UN Internship in the Middle East
Tell me if:
– You’ve been looking for a chance to jump ship from your job, but still want to land somewhere
– You’re willing to do an unpaid internship to get your foot in the door
– You’re ready to live in a conservative, Muslim country, and also totally okay with limited to no alcohol for six months or longer.
– You’re passionate about humanitarian work, and ready to commit NOW.
The UN in the Middle East has an opening for an intern, to start in August 2019. And if you said yes to all of the above, then maybe it’s just the right opportunity for you.
Before you get caught up in thoughts like, “But I need something PAID!”, my dear, just hang on for a second.
Like my friend Genevieve said, doing an internship at the UN is one of the BEST, if not THE best way to get familiar with how such a large, famous, and famously bureaucratic organisation operates.
And once you know how that bureacracy works (and who they hire), you can easily and quickly go about being or becoming the kind of profile they accept for consultant and P3+ roles in field offices around the world.
That’s the topic of this post: What’s the back door, easy way to walk into a P-3 Job?
Here it is: a communications internship in a relatively affordable city (even if the residents disagree) with warm, hospitable locals and great food you can get even well past midnight on a Tuesday. Anyone can apply (whether or not you’re a student) and any nationality is welcome (even if you’re Israeli).
Plus, you can visit places like the ruins of Petra (Middle Eastern version of Macchu Picchu) on a weekend, or go to a hammam on Thursday night with your friends and come out feeling like a million bucks.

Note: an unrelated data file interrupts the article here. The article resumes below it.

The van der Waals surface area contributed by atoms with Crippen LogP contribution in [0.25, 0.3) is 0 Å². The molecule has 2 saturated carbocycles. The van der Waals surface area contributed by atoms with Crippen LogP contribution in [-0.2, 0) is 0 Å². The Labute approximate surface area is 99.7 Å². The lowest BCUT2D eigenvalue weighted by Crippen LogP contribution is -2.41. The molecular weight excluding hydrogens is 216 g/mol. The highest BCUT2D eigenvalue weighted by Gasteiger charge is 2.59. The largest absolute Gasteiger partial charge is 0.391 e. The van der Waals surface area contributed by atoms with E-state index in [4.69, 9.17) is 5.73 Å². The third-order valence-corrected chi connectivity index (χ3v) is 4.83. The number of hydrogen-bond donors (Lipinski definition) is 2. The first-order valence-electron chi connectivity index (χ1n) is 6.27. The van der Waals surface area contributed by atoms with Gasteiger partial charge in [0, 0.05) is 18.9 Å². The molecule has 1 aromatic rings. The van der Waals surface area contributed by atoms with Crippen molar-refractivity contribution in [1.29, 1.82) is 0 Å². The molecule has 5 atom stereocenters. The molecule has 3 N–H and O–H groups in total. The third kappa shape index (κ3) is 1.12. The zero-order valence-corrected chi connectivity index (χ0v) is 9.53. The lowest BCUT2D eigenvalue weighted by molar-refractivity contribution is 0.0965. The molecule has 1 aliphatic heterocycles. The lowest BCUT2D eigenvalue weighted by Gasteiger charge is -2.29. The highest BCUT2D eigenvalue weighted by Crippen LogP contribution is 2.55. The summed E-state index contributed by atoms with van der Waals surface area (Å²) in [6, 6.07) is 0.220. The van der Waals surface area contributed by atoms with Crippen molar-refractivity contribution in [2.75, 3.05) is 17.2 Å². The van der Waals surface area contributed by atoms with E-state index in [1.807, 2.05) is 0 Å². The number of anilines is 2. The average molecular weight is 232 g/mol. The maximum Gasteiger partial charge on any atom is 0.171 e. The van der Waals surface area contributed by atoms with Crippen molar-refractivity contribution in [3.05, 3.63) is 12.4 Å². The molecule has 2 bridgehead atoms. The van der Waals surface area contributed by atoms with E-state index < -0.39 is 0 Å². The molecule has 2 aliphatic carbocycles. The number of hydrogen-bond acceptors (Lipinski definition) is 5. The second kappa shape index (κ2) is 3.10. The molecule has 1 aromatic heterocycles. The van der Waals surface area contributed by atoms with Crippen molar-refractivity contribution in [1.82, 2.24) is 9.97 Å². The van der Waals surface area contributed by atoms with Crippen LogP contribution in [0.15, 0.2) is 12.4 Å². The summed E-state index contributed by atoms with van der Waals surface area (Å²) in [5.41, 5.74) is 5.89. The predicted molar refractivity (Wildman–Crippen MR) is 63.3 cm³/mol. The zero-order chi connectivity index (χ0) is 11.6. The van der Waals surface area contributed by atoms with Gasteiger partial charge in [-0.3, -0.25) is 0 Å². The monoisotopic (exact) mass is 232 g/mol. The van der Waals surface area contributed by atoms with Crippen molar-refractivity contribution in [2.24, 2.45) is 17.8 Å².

And, the locals are super friendly:
“… [the locals] are unbelievably welcoming, and the tradition of hospitality is so embedded in the culture. Inviting someone into your home — even a stranger — is basically the same as saying “hi” here,” says Kelly, who moved to a smaller town from the US with her husband.
“Almost every day, I would walk through the market with my son in his baby carrier, and we would buy things we needed and get to know shop owners. Often, women would approach us, love on my little guy and invite us to their homes. Plenty of times, I would take them up on it and we’d sit, drink tea and chat. I have made such lovely friends this way, and it has made our time here so special. I’d only had a bit of formal Arabic training, so I basically learned the language through the kindness of strangers.”
You don’t need to claw your way into a gig in an expensive city like Geneva or New York City, even if, in the long run, you’d prefer to be based somewhere calm and stable like Western Europe, or you want to stay close to home in South America or Eastern Canada. Instead, UN insiders know that, when you invest your time into roles like these – where you’ll learn a lot working in a field office and have the chance to learn a UN language like Arabic after work – you reap the benefits for years afterward, and build a network that translates into a life working at headquarters because of a connection you made that year you lived in the Middle East.